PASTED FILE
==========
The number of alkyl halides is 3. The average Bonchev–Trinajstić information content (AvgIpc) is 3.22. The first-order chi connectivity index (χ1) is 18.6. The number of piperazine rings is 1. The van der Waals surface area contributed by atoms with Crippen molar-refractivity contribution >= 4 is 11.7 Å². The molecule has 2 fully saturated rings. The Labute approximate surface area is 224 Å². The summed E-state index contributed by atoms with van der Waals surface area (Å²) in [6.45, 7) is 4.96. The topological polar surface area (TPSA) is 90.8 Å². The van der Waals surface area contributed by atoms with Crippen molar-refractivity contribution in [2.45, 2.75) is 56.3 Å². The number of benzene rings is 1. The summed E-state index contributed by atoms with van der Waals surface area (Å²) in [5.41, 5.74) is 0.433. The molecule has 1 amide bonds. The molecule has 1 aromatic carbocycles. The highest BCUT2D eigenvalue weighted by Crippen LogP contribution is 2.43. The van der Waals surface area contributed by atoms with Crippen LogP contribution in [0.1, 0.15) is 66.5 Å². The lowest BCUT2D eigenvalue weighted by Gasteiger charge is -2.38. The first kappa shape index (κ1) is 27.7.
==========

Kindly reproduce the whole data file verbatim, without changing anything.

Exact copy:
The number of alkyl halides is 3. The average Bonchev–Trinajstić information content (AvgIpc) is 3.22. The first-order chi connectivity index (χ1) is 18.6. The number of piperazine rings is 1. The van der Waals surface area contributed by atoms with Crippen molar-refractivity contribution >= 4 is 11.7 Å². The molecule has 2 fully saturated rings. The Labute approximate surface area is 224 Å². The summed E-state index contributed by atoms with van der Waals surface area (Å²) in [6.45, 7) is 4.96. The topological polar surface area (TPSA) is 90.8 Å². The van der Waals surface area contributed by atoms with Crippen molar-refractivity contribution in [2.45, 2.75) is 56.3 Å². The number of benzene rings is 1. The summed E-state index contributed by atoms with van der Waals surface area (Å²) in [5.41, 5.74) is 0.433. The molecule has 1 amide bonds. The molecule has 1 aromatic carbocycles. The highest BCUT2D eigenvalue weighted by Crippen LogP contribution is 2.43. The van der Waals surface area contributed by atoms with Crippen LogP contribution in [0.1, 0.15) is 66.5 Å². The lowest BCUT2D eigenvalue weighted by Gasteiger charge is -2.38. The first kappa shape index (κ1) is 27.7.